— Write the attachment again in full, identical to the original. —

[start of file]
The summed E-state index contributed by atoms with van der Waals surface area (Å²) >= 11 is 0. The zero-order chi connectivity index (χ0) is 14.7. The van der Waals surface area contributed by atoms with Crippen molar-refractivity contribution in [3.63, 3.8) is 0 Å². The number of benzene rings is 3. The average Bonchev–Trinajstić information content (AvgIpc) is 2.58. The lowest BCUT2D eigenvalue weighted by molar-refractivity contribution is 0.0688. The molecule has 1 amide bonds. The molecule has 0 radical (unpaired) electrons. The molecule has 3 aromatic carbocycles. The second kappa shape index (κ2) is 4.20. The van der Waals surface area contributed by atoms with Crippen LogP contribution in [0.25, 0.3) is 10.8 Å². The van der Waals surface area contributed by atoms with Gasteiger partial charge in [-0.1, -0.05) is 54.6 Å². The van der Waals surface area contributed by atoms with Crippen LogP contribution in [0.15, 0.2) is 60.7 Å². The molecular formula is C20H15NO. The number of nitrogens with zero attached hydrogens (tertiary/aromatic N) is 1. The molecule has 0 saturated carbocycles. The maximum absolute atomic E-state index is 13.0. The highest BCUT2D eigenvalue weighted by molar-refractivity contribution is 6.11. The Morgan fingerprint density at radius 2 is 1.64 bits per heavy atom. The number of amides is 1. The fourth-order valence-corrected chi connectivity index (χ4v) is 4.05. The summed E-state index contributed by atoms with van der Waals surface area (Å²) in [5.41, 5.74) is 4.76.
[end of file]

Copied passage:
The summed E-state index contributed by atoms with van der Waals surface area (Å²) >= 11 is 0. The zero-order chi connectivity index (χ0) is 14.7. The van der Waals surface area contributed by atoms with Crippen molar-refractivity contribution in [3.63, 3.8) is 0 Å². The number of benzene rings is 3. The average Bonchev–Trinajstić information content (AvgIpc) is 2.58. The lowest BCUT2D eigenvalue weighted by molar-refractivity contribution is 0.0688. The molecule has 1 amide bonds. The molecule has 0 radical (unpaired) electrons. The molecule has 3 aromatic carbocycles. The second kappa shape index (κ2) is 4.20. The van der Waals surface area contributed by atoms with Crippen LogP contribution in [0.25, 0.3) is 10.8 Å². The van der Waals surface area contributed by atoms with Gasteiger partial charge in [-0.1, -0.05) is 54.6 Å². The van der Waals surface area contributed by atoms with Crippen LogP contribution in [0.15, 0.2) is 60.7 Å². The molecular formula is C20H15NO. The number of nitrogens with zero attached hydrogens (tertiary/aromatic N) is 1. The molecule has 0 saturated carbocycles. The maximum absolute atomic E-state index is 13.0. The highest BCUT2D eigenvalue weighted by molar-refractivity contribution is 6.11. The Morgan fingerprint density at radius 2 is 1.64 bits per heavy atom. The number of amides is 1. The fourth-order valence-corrected chi connectivity index (χ4v) is 4.05. The summed E-state index contributed by atoms with van der Waals surface area (Å²) in [5.41, 5.74) is 4.76.